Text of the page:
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The emergence of Ug99 races of the stem rust fungus is a threat to world wheat production

Author: Singh, R.P.
Author: Hodson, D.P.
Author: Huerta-Espino, J.
Author: Yue Jin
Author: Bhavani, S.
Author: Njau, P.
Author: Herrera-Foessel, S.A.
Author: Singh, P.K.
Author: Singh, S.
Author: Velu, G.
Year: 2011
ISSN: 0066-4286
URI: http://hdl.handle.net/10883/2840
Abstract: Race Ug99 of the fungus Puccinia graminis tritici that causes stem or black rust disease on wheat was first detected in Uganda in 1998. Seven races belonging to the Ug99 lineage are now known and have spread to various wheat-growing countries in the eastern African highlands, as well as Zimbabwe, South Africa, Sudan, Yemen, and Iran. Because of the susceptibility of 90% of the wheat varieties grown worldwide, the Ug99 group of races was recognized as a major threat to wheat production and food security. Its spread, either wind-mediated or human-aided, to other countries in Africa, Asia, and beyond is evident. Screening in Kenya and Ethiopia has identified a low frequency of resistant wheat varieties and breeding materials. Identification and transfer of new sources of race-specific resistance from various wheat relatives is underway to enhance the diversity of resistance. Although new Ug99-resistant varieties that yield more than current popular varieties are being released and promoted, major efforts are required to displace current Ug99 susceptible varieties with varieties that have diverse race-specific or durable resistance and mitigate the Ug99 threat.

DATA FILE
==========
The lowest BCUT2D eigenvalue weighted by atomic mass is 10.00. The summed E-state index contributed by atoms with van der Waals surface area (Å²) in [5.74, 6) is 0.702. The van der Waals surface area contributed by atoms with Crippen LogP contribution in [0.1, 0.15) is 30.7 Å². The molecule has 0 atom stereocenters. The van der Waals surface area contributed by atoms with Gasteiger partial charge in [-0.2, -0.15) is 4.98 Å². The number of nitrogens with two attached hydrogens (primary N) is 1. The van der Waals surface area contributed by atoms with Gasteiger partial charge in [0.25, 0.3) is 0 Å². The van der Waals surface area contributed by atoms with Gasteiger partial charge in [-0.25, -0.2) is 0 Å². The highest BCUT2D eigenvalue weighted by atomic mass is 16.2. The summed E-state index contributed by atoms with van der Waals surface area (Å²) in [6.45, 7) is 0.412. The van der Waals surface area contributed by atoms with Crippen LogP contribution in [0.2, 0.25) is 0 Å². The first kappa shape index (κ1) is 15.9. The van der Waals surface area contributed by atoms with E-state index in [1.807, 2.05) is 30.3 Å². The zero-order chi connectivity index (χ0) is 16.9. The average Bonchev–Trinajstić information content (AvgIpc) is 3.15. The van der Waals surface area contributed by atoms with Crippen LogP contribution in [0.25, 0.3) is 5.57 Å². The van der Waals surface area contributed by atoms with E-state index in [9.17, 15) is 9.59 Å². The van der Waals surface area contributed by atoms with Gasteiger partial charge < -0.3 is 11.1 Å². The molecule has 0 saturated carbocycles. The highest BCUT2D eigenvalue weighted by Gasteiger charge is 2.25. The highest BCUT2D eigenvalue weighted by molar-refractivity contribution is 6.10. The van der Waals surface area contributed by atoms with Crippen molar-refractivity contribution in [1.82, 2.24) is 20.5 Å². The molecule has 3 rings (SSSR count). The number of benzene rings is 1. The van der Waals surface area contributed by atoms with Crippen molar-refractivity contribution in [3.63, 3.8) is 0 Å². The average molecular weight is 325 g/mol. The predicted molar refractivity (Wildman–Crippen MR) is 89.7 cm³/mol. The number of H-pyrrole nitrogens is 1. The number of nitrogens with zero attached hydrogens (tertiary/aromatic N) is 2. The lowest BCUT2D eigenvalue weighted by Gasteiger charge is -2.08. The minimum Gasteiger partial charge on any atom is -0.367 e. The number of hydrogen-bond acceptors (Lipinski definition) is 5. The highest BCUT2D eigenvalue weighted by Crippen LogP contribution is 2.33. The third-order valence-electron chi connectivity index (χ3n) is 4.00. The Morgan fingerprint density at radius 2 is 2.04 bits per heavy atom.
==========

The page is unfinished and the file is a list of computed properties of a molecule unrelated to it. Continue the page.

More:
Language: English
Copyright: CIMMYT manages Intellectual Assets as International Public Goods. The user is free to download, print, store and share this work. In case you want to translate or create any other derivative work and share or distribute such translation/derivative work, please contact CIMMYT-Knowledge-Center@cgiar.org indicating the work you want to use and the kind of use you intend; CIMMYT will contact you with the suitable license for that purpose.
Type: Article
Region: Global
Pages: 465-481
Journal: Annual Review of PhytoPathology
Journal volume: 49
DOI: 10.1146/annurev-phyto-072910-095423


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  • Wheat
    Wheat - breeding, phytopathology, physiology, quality, biotech

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